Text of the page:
Inaguration Day On A Thai Beach
We flew in to Krabi this afternoon from Chiang Mai and went straight to the beach where Allison and I spent the entire afternoon hanging out and reading our books until sunset.
Krabi is a Southern Coastal city. It’s a jumping-off point to the Western Islands of Thailand. Tomorrow afternoon we’re taking a ferry to one of those islands, Ko Pi Pi. Krabi and Ko Pi Pi are known for crystal clear waters and these amazing limestone rock formations, much like the landscape of Ha Long Bay in Vietnam (see earlier posts for photos) except that it’s really warm down here.
We sadly left Chiang Mai and all our amazing new trekking friends with whom we will keep in touch for sure! I’ve already recieved a blog comment and Facebook friend invitations, so I know this is not the last time we’ll all get together. It was really special the way our group bonded up in Chiang Mai. We’re really lucky it turned out that way.
After some early morning good-byes at the guest house breakfast, we boarded a flight to Krabi via Bangkok. Once we got here, we really didn’t do much of anything for once… except go straight to the beach, shower, and then go to dinner.
At the beach, Allison and I were talking a little bit about the Christmas tsunami of 2004 and I kept wondering how this town must’ve looked. I couldn’t help thinking what it must’ve been like that horrible day, on this beautiful beach. After the sunset I almost wasn’t thinking about it anymore, and then I saw this sign:
Before we head off to try Thai massages (only 200 BAT for an hour! That’s less than 6 bucks!) though to cap off the day, I wanted to write a little bit about inaguration day and how the people I’ve encountered view the USA during this change of administration.
First of all, Allison and I have been sort of paying attention to the date. While we’re not really looking at our watches or at calendars, every once in a while we’ll ask each other what the date is today, because we knew that on Jan. 20, everyone in the states will be talking about the inaguration and it’s on our minds.
There’s no way we can escape an event this big, even here, on the other side of the world. When I meet someone new, the first question anyone asks me is usually, “Where are you from?” When I reply, “USA” they usually say something about Obama. Some of the Thai, Cambodian and Vietnamese people I’ve met might have a difficult time communicating with me in English but they certainly know the word “Obama!” Yesterday, at our cooking class, one of the students in the class with us was a British guy named Craig who was on vacation from his army job. He was telling us about his tour of Iraq and how very differenly he thinks the British soldiers are perceived there compared to the American soldiers (he says it’s not so good). Everyone’s aware of the inaguration and even here, people are talking about it. With so much attention to our political agenda, it’s clear to me what a Superpower America really is. After all, people from all over the world are aware of what happens in the United States because it really does have an impact on their lives.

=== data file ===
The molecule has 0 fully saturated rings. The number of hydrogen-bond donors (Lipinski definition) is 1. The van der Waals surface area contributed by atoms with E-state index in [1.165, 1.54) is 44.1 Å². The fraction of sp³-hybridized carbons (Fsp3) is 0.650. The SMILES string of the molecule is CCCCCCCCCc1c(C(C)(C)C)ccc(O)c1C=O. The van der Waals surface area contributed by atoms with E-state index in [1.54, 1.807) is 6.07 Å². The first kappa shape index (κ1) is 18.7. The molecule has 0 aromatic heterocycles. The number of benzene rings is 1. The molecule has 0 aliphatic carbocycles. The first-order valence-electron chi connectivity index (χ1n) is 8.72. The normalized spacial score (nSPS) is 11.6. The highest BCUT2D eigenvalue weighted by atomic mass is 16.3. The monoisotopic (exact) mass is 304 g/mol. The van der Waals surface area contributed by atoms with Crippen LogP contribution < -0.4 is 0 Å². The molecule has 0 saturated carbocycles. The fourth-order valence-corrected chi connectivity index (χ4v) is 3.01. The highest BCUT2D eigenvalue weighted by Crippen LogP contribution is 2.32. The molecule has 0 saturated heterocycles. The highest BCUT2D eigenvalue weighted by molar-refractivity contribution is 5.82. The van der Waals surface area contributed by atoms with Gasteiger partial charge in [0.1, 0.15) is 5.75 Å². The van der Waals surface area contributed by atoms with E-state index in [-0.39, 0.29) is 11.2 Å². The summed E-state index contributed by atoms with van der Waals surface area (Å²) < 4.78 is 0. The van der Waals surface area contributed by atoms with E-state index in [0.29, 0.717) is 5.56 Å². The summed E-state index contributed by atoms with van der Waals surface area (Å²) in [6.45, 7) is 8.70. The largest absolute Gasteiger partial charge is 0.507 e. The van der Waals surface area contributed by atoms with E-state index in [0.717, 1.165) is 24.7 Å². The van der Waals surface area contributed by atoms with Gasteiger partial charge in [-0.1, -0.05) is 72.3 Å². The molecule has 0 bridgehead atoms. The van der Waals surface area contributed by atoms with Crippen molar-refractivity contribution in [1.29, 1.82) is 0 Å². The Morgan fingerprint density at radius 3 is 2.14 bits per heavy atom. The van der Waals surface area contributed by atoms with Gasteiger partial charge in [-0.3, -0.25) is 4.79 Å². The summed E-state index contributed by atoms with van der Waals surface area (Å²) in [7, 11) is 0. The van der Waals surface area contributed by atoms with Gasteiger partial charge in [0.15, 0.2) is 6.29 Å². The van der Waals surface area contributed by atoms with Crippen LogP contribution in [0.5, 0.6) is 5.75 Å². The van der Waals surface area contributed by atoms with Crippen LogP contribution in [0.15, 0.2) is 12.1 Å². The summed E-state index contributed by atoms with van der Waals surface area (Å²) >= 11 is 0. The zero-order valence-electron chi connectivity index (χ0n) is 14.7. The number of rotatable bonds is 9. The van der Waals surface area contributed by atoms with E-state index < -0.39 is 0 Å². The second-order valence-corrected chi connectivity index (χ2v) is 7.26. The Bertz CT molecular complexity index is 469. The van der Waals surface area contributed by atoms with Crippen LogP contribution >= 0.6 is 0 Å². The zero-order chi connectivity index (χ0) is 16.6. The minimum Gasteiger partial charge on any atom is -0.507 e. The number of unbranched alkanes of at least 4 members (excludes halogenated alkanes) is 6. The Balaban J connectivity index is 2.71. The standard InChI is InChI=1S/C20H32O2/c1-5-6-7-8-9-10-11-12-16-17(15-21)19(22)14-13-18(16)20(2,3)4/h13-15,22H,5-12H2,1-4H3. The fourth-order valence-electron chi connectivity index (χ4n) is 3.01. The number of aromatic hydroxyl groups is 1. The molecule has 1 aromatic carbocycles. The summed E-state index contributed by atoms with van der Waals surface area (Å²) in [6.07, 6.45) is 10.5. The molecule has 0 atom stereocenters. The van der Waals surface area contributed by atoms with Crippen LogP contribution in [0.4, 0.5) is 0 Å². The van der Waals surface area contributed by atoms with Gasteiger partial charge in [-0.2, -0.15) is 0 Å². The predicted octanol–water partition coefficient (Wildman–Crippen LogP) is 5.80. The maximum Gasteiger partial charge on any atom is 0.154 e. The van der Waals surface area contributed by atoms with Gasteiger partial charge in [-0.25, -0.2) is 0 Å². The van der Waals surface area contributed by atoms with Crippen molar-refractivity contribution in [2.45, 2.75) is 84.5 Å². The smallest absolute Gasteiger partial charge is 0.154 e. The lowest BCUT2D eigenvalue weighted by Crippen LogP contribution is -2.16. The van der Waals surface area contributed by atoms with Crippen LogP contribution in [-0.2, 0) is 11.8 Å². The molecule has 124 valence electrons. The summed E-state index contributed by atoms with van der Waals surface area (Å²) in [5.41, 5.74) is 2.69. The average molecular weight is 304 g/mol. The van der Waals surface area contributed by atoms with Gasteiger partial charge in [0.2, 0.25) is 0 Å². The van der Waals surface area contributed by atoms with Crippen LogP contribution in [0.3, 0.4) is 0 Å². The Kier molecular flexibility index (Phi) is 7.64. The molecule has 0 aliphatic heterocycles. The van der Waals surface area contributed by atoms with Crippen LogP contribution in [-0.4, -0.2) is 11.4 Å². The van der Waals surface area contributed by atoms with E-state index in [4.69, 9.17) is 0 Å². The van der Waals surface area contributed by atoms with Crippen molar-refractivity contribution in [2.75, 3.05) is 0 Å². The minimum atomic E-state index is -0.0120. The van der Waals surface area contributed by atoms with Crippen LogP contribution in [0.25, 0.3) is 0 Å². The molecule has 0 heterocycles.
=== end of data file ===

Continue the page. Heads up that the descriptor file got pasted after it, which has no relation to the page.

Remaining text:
There aren’t a lot of American travelers around this part of the world, at least not that I’ve encountered, and I think we get a bad rap. This one New Zealender I met the other day asked me about other travels I’d done and didn’t hide the surprise in his face when he found out I’d visited more than just the Caribbean and Canada.
At the internet cafe where I’m sitting right now, this one English traveler sitting behind me is pulling up inaguration photos and videos of Washington DC. Traveling during inaguration day is really driving the point home to me how many people are rooting for America’s next administration all around the world. I’m not sure I’ve seen such enthusiasm like this that I can remember from so many different nationalities before, during any of my other travels.
Anyway, I’m thinking of everyone at the news station where I work and how they’re all probably quite busy right now.
I miss the work and covering this big news event… but I don’t miss the weather in Philadelphia right now. I hear it’s very cold… and I’m so nice and warm, here!
The water here in the Andaman Sea is warm like bathwater…
Ok. I’m sitting next to a cafe where they’re having open mic night so I can’t really concentrate anymore.
I’m off to try my Thai massage and maybe dip my toes in the water again!
Happy Inaguration Day, everyone!
Just stopped into a beach convenience store for shampoo and snacks after the Thai massage. Thai CNN was on and Allison and I caught Biden’s swearing in. I just had to come back to the internet cafe (next door) and write what I’m experiencing right now in Thailand. As we were watching the inaguration coverage, a truck full of Thai locals drives by and we hear the locals scream, “OBAMA!!!!!” I turned to Allison and say, “Did you hear that?” She turns to me and says, “Where were you when the first black US president was sworn in?”
It’s so crazy right now, even in this little Thai beach town of Krabi. Of course it doesn’t compare to the crowds we’re seeing on TV in Washington DC and Times Square (not even close at all), but it’s obvious the inaguration is on the minds of people all over the world. People really do seem to have high hopes for America right now. High expectations, too.
One another note –
Just one last word about Thai massage before I head off to bed…
It’s interesting. I’ve heard Thai massage described as yoga being “done” to you. I thought of it as creative sports massage. My masseuse used her entire body to stretch and move mine. Feet, arms, knees and elbows. It wasn’t exactly “relaxing,” but I feel great right now. And there it was — my first Thai massage.
Okay, once again, Happy inaguration day from Thailand!